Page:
Biorhythm Theory

· April 4, 2019
Biorhythm theory became notorious in the 20th century and is still applied in many areas.

According to biorhythm theory, people have three types of biological cycles:

  • One of them is the physical cycle, which lasts 23 days.
  • The second one is the emotional cycle, which lasts 28 days.
  • Finally, we have an intellectual cycle that lasts 33 days.

These cycles are present from the moment of birth. Biorhythm theory indicates that such cycles have an ascending and descending curve. At the top of the curve, the physical, emotional, and intellectual capacity are at their peaks.

Meanwhile, at the lowest points, each capacity decreases to a minimum. When two or more of those low points coincide on the same date, that day is considered “critical”.

Biorhythm theory

This theory was created by Wilhelm Fliess, Alfred Teltscher, and Hermann Swoboda.

Wilhelm Fliess was a German doctor and Sigmund Freud’s patient and personal friend. Furthermore, he was the first to mention that he had observed regularities in certain intervals, speaking of them as an internal biological clock.

Fliess described the physical and emotional cycle. Also, he remained close to Freud and they created strange theories together. Among them, a rare association between the genitals and the nose.

A biorhythms graph.

Alfred Teltscher was an Austrian researcher and mechanical engineering professor at the University of Innsbruck. He was interested in Fliess’ theories and decided to prove them with his students. He ended up corroborating them and also added a new cycle: the intellectual cycle.

Hermann Swoboda was an Austrian psychologist and professor at the University of Vienna. He studied biorhythms for several years and, like Telscher, believed he identified defined intellectual cycles in his students. He shaped biorhythm theory as we know it.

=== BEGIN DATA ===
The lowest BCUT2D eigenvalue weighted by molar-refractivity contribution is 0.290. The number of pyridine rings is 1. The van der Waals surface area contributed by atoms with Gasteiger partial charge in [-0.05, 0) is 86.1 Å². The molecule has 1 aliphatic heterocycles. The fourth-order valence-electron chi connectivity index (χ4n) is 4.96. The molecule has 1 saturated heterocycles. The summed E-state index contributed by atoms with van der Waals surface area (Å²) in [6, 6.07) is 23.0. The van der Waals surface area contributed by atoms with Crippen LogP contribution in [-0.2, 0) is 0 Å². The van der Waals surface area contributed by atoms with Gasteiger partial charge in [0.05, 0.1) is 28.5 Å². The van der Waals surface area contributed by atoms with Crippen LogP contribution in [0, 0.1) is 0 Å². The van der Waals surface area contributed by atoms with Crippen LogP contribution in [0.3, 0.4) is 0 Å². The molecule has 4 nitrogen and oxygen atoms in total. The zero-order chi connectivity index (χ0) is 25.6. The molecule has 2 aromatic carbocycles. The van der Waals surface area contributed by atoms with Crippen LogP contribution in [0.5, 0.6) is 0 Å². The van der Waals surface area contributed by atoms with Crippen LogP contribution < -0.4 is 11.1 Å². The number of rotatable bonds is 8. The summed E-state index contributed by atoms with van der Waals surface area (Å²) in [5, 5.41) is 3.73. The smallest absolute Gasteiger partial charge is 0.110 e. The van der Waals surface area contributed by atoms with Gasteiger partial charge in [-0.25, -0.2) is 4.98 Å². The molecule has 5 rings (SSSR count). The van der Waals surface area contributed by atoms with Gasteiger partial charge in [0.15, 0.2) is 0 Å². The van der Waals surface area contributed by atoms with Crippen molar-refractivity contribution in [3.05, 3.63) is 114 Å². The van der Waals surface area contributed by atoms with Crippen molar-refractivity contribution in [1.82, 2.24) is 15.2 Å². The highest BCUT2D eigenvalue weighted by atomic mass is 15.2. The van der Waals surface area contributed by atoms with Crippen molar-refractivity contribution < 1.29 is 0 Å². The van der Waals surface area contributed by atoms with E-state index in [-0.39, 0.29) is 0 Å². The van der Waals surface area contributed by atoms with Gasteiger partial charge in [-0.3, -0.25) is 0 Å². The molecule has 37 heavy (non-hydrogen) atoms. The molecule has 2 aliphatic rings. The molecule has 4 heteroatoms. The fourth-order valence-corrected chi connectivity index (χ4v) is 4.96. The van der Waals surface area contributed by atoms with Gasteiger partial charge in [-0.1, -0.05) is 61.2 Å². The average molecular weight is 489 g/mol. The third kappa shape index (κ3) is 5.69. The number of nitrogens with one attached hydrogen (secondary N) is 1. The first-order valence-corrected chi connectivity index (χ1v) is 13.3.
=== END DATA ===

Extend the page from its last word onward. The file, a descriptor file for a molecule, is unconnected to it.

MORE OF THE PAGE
Popularization of biorhythm theory

In the 70s, a man named Bernard Gittelson published several books on the subject. At that time, the postulates of the New Age were quite popular. However, the public was very receptive to biorhythm theory.

In the USA, biorhythm computer programs were made. The business world also succumbed to the trend. In fact, United Airlines used biorhythms in order to avoid human errors during their flights. Similarly, thousands of companies joined the wave because Gittelson’s books gave guidelines to improve labor productivity based on biorhythms.

Consecrated lies and pseudoscience

Although biorhythm theory wasn’t well-received in the science world, it wasn’t until 1998 when neurologist Terence Hines conducted a long-term study on the subject. He concluded that biorhythms didn’t exist.

A woman on the grass, soaking up the sun.

Hines denounced that the observations and theorizations on which biorhythm theory were built on were completely arbitrary. The scientific method wasn’t used and conclusions were reached based on incomplete information.

Hines also proved that the physical, emotional, and intellectual cycles don’t exist. Yes, human beings have physiological and hormonal cycles. However, they have nothing to do with productivity, critical days, or anything of the sort.

Despite this, many people in the world still believe in biorhythms.